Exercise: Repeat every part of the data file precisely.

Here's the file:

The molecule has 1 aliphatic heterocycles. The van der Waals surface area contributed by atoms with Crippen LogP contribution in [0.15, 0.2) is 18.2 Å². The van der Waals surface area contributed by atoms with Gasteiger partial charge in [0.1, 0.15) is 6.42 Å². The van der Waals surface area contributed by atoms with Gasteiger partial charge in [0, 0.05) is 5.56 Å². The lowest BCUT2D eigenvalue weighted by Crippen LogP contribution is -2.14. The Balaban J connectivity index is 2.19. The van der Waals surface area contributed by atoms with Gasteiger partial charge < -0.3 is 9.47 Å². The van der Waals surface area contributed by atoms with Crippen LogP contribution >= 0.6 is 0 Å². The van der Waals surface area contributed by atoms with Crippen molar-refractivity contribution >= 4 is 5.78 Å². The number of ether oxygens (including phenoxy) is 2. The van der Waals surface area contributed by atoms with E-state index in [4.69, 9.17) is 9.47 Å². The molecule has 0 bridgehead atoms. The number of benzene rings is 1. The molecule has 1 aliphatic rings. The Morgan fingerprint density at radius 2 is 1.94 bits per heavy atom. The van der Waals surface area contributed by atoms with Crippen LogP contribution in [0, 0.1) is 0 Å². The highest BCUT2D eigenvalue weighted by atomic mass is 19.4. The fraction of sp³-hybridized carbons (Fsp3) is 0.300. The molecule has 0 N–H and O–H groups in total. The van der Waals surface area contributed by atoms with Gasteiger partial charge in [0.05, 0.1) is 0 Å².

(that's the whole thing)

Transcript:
The molecule has 1 aliphatic heterocycles. The van der Waals surface area contributed by atoms with Crippen LogP contribution in [0.15, 0.2) is 18.2 Å². The van der Waals surface area contributed by atoms with Gasteiger partial charge in [0.1, 0.15) is 6.42 Å². The van der Waals surface area contributed by atoms with Gasteiger partial charge in [0, 0.05) is 5.56 Å². The lowest BCUT2D eigenvalue weighted by Crippen LogP contribution is -2.14. The Balaban J connectivity index is 2.19. The van der Waals surface area contributed by atoms with Gasteiger partial charge < -0.3 is 9.47 Å². The van der Waals surface area contributed by atoms with Crippen LogP contribution >= 0.6 is 0 Å². The van der Waals surface area contributed by atoms with Crippen molar-refractivity contribution >= 4 is 5.78 Å². The number of ether oxygens (including phenoxy) is 2. The van der Waals surface area contributed by atoms with E-state index in [4.69, 9.17) is 9.47 Å². The molecule has 0 bridgehead atoms. The number of benzene rings is 1. The molecule has 1 aliphatic rings. The Morgan fingerprint density at radius 2 is 1.94 bits per heavy atom. The van der Waals surface area contributed by atoms with Crippen LogP contribution in [0, 0.1) is 0 Å². The highest BCUT2D eigenvalue weighted by atomic mass is 19.4. The fraction of sp³-hybridized carbons (Fsp3) is 0.300. The molecule has 0 N–H and O–H groups in total. The van der Waals surface area contributed by atoms with Gasteiger partial charge in [0.05, 0.1) is 0 Å².